Finally,inventors should take note that, you can not protect or patent an idea, you can only protect or patent an expression of an idea; this means that mere ideas are not patentable, you can only get a patent right when that fabulous idea of yours have been expressed to become an original or a new invention or product.

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7 THOUGHTS ON Art+Com Vs Google Case: What every inventor should know about patent rights

  1. This is an interesting topic of which I have been studying hard to understand what implications are there for Africa. My MASc thesis, in Biomedical Engineering (University of Ottawa) started with femoral rectangular infringement but I discovered a novel model for improving 3D printing quality. This was because we were investigating how to convert 3D scans into images and datasets suitable for 3D printing and possibly print human tissues.

    My model considered that the resolution of a printer affects what can be printed in 2D printers. In fact, in my work as a syatem engineer, in Canada, I integrate various industrial printers for pur robots in SMT shops to automate the floor. Here I observed that some label software giants have already used the configuration of a printer, which can either be provided by the manufacturers, or obtained from their data sheets, to constrain certain CAD shape operations during label design. In simple terms, if you attempt to shrink an image, the software checks if it can be printed. It does this using inputs from the resolution of the label printer. This resolution is quoted in x-y coordinates.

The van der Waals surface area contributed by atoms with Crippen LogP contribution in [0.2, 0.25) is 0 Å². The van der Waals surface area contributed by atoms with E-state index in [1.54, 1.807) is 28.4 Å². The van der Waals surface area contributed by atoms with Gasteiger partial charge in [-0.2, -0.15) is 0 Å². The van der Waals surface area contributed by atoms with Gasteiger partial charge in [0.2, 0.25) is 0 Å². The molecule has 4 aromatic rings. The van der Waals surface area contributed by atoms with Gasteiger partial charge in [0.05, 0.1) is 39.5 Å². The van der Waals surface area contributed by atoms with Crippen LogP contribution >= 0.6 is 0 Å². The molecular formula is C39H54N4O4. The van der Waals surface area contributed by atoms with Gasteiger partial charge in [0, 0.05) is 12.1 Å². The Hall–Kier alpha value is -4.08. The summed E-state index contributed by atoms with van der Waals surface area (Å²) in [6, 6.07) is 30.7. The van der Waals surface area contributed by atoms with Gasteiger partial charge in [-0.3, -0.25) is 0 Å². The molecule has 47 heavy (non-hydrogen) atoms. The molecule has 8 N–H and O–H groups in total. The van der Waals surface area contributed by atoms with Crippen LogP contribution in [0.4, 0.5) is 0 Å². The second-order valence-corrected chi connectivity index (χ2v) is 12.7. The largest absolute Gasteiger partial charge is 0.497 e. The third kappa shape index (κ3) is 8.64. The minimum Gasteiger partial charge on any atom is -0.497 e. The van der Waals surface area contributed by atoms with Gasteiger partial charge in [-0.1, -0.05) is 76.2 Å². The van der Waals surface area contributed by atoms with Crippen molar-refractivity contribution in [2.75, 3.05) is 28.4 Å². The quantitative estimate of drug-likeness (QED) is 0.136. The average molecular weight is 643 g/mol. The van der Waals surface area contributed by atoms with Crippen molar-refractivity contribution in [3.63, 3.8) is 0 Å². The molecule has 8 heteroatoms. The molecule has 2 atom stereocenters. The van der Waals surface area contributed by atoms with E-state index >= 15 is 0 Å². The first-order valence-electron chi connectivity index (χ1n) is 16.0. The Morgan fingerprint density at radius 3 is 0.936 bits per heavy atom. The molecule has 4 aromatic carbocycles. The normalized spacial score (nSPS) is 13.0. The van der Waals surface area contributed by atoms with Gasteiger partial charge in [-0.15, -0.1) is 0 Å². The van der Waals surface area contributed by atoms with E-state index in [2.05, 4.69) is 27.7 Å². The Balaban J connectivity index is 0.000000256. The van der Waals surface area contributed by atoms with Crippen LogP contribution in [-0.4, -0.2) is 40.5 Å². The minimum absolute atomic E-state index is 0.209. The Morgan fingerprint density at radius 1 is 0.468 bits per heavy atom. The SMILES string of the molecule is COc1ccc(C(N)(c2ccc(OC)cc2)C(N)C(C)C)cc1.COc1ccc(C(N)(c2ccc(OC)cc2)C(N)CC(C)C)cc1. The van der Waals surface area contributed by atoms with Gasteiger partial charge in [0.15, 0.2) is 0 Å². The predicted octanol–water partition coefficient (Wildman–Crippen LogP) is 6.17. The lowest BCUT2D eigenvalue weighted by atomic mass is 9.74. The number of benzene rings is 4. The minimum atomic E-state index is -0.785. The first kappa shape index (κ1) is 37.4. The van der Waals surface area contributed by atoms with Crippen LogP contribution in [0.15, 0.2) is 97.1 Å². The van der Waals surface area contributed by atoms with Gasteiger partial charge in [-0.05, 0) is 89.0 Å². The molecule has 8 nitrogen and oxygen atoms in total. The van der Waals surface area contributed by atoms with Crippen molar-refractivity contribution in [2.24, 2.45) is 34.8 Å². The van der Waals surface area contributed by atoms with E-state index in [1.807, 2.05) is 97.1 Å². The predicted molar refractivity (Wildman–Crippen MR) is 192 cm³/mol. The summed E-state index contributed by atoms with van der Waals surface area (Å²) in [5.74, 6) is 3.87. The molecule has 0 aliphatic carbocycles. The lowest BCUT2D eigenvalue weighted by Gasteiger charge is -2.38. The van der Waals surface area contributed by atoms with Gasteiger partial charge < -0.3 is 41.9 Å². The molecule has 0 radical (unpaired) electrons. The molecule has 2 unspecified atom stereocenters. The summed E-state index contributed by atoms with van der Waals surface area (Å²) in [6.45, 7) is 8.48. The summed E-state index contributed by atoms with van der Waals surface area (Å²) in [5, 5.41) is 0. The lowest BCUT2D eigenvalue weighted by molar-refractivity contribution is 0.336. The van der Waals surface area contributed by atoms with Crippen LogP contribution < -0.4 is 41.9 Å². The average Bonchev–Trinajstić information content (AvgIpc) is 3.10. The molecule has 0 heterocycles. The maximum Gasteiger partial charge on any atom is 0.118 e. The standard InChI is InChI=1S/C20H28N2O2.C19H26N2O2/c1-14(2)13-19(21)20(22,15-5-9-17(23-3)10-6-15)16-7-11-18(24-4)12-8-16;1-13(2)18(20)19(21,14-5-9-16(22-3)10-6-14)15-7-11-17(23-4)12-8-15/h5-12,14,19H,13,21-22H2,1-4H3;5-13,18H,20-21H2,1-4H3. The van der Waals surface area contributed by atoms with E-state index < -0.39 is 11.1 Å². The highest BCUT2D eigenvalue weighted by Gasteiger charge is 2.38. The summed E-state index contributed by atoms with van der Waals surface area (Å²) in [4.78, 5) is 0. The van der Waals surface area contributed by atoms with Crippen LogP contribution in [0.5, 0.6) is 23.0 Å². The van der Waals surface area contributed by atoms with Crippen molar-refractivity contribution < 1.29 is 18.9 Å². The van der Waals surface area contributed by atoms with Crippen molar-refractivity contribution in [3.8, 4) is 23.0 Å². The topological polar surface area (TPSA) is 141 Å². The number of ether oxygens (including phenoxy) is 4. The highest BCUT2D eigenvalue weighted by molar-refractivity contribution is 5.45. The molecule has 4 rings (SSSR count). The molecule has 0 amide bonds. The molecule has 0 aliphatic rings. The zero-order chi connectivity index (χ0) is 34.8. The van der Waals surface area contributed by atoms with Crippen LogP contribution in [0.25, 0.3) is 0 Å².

My thesis was that we shd be able to do the same in 3D printing applications. The following benefits are possible with my tool: